One of the best books I have read about having children with a disability is ‘Lessons I Learned From My Child’. I have loaned it to a friend and can’t remember the authors at present, but it was written by a psychologist, and parents, with parent stories for illustration. It was published in New Zealand and takes you through the process/stages of grief when there is disability in the family.
The ‘lesson’ I most appreciated from the book was that when there is disability in one’s family, especially a child, grief is usually perpetual. Death is an event, and although the pain and loss is revisited throughout life in varying degrees and hopefully with decreased intensity, the event has passed. When a child has a disability grieving events keep coming; milestones reached late or not at all, life experiences not to be had or that show up ‘difference’…I appreciated this the most because I learned that my grief was normal even in these circumstances, and I know that grief needs to be experienced – allowed – in order to process through it regardless of how many times I face this process. My recent, and not-yet-complete, journey through a grief of another kind confirms this to be true, as does much research.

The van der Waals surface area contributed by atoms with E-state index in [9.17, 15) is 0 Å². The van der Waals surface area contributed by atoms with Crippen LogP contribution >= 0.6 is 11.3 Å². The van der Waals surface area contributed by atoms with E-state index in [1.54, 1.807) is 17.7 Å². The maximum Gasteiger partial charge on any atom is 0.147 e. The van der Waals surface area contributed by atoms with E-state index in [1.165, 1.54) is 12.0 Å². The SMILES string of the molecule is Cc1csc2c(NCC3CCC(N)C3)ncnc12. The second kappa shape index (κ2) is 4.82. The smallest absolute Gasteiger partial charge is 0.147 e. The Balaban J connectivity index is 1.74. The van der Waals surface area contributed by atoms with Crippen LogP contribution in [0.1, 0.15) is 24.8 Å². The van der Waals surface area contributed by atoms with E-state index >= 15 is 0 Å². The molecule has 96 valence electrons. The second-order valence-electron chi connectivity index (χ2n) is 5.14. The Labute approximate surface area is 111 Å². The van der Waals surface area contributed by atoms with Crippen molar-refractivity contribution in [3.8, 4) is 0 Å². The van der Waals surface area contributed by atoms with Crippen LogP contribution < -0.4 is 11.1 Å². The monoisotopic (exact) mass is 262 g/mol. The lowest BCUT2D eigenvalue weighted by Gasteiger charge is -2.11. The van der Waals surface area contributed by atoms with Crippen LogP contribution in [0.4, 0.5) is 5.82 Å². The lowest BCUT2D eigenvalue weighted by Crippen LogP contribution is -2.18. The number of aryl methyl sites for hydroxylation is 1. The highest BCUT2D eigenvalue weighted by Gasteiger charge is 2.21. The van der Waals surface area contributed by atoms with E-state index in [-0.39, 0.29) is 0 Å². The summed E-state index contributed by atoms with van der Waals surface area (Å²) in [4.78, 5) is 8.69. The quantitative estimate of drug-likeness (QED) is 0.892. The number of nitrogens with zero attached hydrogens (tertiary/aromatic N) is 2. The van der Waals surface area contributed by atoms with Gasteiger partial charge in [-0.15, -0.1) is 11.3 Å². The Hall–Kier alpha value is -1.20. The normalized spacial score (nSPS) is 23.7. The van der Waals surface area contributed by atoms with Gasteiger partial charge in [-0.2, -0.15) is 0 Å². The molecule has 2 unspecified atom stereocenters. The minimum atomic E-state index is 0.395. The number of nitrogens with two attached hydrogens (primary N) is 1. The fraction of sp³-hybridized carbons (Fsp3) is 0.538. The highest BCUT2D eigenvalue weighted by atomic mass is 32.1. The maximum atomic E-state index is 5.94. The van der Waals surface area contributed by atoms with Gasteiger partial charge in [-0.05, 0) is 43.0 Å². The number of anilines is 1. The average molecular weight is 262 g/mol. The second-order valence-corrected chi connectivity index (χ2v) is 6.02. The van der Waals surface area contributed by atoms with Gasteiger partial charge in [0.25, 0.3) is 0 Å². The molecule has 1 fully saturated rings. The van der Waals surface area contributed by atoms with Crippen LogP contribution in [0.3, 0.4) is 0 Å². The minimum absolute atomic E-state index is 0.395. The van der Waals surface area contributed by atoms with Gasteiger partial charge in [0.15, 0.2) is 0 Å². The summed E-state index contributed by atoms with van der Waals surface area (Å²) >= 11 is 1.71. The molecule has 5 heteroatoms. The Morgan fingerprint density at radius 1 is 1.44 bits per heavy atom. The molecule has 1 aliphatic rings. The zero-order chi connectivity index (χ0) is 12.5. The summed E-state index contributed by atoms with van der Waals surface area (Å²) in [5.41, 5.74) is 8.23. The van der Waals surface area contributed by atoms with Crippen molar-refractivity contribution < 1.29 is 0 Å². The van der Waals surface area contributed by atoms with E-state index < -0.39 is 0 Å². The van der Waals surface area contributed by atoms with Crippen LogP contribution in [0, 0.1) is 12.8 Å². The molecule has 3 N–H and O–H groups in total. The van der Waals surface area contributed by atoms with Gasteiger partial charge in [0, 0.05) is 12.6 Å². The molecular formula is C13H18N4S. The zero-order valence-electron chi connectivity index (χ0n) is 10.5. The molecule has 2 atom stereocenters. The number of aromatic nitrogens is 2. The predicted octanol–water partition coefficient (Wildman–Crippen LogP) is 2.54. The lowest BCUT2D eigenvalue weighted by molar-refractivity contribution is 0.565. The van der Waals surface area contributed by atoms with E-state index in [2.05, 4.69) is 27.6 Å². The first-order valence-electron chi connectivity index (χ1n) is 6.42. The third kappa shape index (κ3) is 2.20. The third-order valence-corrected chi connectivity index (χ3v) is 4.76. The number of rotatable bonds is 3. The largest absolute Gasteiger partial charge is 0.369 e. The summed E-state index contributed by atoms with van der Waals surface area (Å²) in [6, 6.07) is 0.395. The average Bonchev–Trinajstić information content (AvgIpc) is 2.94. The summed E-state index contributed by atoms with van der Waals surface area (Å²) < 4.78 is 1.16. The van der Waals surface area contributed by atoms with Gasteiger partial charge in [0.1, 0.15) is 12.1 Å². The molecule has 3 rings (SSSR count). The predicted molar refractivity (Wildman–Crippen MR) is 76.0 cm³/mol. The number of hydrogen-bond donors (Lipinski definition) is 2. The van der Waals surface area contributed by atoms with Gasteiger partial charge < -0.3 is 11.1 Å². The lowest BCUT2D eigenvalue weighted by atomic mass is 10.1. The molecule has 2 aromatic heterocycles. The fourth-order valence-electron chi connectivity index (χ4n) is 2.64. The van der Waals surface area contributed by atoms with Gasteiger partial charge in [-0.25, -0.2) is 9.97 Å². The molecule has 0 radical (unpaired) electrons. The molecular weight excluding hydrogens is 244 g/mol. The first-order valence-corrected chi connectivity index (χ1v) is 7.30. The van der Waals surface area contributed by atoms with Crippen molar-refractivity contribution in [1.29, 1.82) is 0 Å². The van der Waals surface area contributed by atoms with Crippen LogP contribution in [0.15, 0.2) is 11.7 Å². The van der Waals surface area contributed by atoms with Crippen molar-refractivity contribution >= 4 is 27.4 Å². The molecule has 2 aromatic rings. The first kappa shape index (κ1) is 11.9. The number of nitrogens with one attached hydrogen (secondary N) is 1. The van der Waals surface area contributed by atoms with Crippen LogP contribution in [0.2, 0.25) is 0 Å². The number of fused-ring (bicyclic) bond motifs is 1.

I have learned many other lessons from and because of my children also. As a result of needing input from physiotherapists, occupational therapists, speech therapists, early childhood educators and specialist teachers, orientation and mobility instructors (and often doing these things alongside families with myriad disabilities), I have learned much about the human body, mind, soul and spirit. I have learned much about the impact of each of these on the other; the impact of relationships on the individual and vice-versa; the impact of the inner self on development, interaction, attitude, influence…
From my children specifically, I have learned not to be afraid (though I often still am). My children have taught me what it is to accept myself, because they do that of themselves. As their parent, I have learned that as one of their primary care-givers and instructors, I contribute to who they are but I do not entirely make them who they are. The uniqueness of every individual is beautiful, mysterious, challenging, enlightening, confusing and a wonder to me.
There is so much in others that I wish to be a part of me. Some of these things I can learn and develop, but some are not mine to have. They belong with someone else as parts of me are mine alone, and I need to be ok with that. To be reverently made is a wonderful truth.
Embrace yourself and those around you, making each of us more of a wonder – daily.